Toronto emcee and curator, Just John, has a new 9-track LP titled, “Renaissance Boy” that blueprints his journey to opening his own gallery space and sheds light on his Scarborough upbringing.
Sit back, press play and get to know Just John below:
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How did you get started making music. Did you grow up in a musical household?
Since an early age I knew I was going to be an entertainer of some sort. I came from an extremely soccer orientated family and I played goalkeeper, when our team was up by at least 4 goals I say, I would start fooling around and break dancing in my goal keeping box making the parents from both teams crack up from the sidelines. My dad wasn’t too happy about that but my mom knew that she had to put me in an art camp in stead of Rep. soccer like my two brothers.
Putting me in art school wouldn’t happen until I was in high school. I went to Wexford Collegiate School For The Arts in Scarborough. It was there when I started to try out other forms of art like dance, singing and drama. Wex was one of the few art schools in the city and it was an inclusive atmosphere that encouraged people to display their crafts and just embrace themselves kinda felt like a mini justice league of creative people everyone had some sort of talent to share and it was apart of their identity it was what made them unique.
I started making music three years ago, motivated to share my stories and thoughts. I was coming off a being in a dance crew for a couple years so the transition from dancer to rapper wasn’t the smoothest, it threw off a lot of my friends actually and the majority were vocal about their skepticism. But never the less I spent a while telling my story through my body and now I wanted to try out telling my story through song so I began recording and started making raps about raps, got a credit card and maxed it out buying studio equipment for a closet studio I set up in my apartment. I had a background in poetry so I already liked making words rhyme and I felt god blessed me with some flow, some which my dancing background help season but it was finding my sound that was really difficult. I started out trying to rap like my idols but I quickly realized there’s only one Lupe Fiasco and no room for another. So I started focusing on who is Just John, what’s my legacy and why should people take the time of day to listen. Those questions still help me find me my essence as an artist and it still helps me guide me to create a brand that will be satisfying to my listeners now and can reach the generations to come.
How does your family feel about your musical pursuits – Do they wish that you would follow a traditional career path?
My family I feel for the most part are supportive. They know at the end of the day I’m going to do what I want and go for what I want. My mother doesn’t like the inconsistency an artists career entails but I think that’s what keeps me intrigued, driven and hungry more than anything…it’s a different grind everyday. My mother wanted me to be a lawyer so bad, she still does because I won some public speech contest in grade 7 but I rather use the public speaking for rapping.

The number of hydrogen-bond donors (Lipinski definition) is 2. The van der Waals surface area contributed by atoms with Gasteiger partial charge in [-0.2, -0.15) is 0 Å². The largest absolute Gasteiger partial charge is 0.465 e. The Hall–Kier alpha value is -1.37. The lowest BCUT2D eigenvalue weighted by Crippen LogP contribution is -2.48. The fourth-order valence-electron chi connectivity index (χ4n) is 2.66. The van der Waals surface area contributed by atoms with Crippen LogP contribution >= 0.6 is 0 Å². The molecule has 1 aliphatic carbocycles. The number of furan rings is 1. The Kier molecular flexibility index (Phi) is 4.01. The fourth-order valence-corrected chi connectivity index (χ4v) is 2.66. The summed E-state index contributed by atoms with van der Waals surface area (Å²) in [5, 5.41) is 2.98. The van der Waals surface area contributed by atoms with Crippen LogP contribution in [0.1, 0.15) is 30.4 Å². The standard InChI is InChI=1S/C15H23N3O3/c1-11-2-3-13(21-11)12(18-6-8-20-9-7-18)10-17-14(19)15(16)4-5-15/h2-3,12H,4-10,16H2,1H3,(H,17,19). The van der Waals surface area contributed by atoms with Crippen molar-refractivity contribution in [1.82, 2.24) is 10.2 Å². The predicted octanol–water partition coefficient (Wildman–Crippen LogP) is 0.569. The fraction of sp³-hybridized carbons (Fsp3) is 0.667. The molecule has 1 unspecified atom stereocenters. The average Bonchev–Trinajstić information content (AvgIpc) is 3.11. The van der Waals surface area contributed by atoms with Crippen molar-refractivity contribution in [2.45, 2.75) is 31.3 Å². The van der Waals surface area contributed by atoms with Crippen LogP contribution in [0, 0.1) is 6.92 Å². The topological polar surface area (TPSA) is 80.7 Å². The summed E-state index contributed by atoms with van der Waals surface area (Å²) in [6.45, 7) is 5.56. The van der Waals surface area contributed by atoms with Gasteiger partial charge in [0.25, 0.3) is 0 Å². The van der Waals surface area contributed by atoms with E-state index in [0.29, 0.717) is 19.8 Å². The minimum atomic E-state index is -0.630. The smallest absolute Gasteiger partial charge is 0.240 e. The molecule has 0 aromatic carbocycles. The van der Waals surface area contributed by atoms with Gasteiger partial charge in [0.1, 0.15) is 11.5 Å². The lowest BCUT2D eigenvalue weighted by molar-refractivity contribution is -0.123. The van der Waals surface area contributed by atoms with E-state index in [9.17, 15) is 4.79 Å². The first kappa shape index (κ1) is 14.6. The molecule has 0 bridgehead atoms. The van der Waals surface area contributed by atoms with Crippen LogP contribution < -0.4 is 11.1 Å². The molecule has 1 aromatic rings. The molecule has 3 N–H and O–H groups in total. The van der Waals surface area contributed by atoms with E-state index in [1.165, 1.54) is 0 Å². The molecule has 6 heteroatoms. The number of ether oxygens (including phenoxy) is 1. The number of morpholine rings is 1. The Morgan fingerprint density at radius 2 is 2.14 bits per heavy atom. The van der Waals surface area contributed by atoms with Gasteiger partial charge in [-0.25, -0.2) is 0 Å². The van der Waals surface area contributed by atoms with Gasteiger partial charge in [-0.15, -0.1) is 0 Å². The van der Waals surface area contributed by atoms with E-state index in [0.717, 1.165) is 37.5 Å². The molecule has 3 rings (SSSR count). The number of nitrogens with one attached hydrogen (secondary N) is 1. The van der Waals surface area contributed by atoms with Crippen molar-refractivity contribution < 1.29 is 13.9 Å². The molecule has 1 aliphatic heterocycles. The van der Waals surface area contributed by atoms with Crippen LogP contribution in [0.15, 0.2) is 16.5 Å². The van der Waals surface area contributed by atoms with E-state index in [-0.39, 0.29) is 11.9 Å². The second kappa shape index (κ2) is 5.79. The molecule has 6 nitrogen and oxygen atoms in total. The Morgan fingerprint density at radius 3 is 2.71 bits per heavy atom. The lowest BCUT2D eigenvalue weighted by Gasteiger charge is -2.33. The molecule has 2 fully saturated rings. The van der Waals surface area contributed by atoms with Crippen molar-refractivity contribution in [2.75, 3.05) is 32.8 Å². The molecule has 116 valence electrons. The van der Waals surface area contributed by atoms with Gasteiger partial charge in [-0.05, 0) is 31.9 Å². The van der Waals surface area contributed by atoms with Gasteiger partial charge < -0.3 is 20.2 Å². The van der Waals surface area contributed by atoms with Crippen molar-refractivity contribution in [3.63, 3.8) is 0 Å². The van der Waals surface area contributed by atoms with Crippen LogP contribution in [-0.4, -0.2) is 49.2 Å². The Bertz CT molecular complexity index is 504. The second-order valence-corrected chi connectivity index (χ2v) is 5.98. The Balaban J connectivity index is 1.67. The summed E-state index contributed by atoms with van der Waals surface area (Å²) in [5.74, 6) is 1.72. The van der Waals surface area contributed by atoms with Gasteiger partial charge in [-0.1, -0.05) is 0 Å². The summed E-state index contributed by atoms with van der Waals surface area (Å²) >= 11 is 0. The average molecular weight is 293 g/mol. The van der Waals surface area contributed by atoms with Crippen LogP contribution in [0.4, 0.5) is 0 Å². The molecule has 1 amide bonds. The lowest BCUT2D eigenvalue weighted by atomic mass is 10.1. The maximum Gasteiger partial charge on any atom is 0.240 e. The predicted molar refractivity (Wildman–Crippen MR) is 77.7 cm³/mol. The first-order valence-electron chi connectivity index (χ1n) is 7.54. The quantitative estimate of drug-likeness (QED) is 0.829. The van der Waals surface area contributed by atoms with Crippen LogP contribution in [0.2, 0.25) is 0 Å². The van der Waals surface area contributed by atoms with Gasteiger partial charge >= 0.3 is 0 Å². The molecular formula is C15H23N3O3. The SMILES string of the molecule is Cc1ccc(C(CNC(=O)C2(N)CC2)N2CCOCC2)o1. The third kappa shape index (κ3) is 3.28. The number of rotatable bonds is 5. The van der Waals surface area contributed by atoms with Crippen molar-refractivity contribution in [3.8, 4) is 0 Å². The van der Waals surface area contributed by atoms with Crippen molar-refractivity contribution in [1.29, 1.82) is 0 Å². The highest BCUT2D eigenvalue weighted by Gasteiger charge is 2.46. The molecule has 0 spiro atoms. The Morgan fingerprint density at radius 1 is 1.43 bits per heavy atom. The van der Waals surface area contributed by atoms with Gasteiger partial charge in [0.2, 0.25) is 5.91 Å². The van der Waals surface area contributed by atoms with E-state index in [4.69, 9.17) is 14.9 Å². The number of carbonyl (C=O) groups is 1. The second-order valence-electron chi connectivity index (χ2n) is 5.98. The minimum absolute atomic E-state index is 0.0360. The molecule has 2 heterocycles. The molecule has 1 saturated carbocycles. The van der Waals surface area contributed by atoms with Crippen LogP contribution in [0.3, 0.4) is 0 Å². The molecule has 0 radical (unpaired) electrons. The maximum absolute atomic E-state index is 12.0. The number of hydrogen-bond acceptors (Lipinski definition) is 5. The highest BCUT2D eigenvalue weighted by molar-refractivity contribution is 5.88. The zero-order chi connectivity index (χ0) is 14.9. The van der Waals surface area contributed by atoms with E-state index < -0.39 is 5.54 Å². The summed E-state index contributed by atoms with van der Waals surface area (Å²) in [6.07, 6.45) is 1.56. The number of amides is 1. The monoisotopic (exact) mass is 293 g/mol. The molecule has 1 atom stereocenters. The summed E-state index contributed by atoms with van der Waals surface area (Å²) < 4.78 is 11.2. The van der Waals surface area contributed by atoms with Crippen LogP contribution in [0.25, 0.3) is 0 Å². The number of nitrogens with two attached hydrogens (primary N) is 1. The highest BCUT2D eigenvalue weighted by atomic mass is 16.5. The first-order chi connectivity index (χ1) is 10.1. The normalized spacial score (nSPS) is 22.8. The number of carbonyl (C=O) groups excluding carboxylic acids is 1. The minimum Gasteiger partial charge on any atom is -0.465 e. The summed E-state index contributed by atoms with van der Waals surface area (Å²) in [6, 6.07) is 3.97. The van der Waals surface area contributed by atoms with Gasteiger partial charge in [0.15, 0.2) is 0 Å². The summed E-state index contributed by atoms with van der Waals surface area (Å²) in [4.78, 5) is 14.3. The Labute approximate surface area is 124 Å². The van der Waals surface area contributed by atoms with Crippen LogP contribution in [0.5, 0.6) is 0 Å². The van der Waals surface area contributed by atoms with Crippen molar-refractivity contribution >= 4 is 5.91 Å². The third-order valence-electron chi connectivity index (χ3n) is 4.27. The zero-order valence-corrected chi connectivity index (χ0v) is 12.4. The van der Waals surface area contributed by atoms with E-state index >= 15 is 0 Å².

What’s the story behind the name Just John.
To me, the word “Just” represents self-empowerment, strength in identity and being able to stand strong behind my beliefs. This reciprocates in my music which is very honest and discusses my real life experiences. We’re creatives living in a slash society where we a lot of the time we have to do more than one thing just to survive or they’re just a lot of different things that spark our interests. “John” is my birth name and it’s an ownership of self and allowing myself to be vulnerable with who I am.
Toronto is known for being at the forefront of Hip-hop music these days. How do you feel about Toronto’s music growing music scene?
it’s an exciting time for Toronto’s music scene I feel the talent has always been here but now thanks to the couple of break out artists like Drake, The Weeknd, PartyNextDoor, Jazz Cartier the city has a spotlight on us more than ever. The notorious screw-face capital stigma is dissappearing and being from Toronto and bumping Toronto artists is now becoming the norm.
Now that we made it through this pigeon hole for music quote “industry success” end quote, new heights are being reached by Toronto artists and it doesn’t feel like only one act can reach these heights anymore, there’s space for many artists from round our way to join the conversation. I believe now is the time to spread our wings further and show how diverse we really are and how many different sounds and stories are coming from this city and are being cultivated in Toronto in order for us to really cement our mark as a musical hub like Atlanta and Chicago have gone on doing in the past couple of years. It’s our time now. We’re the most diverse city in Toronto our music scene is just as diverse as our restaurants we just have to shed light on it.
Do you find that there is a lot of support amongst the artist?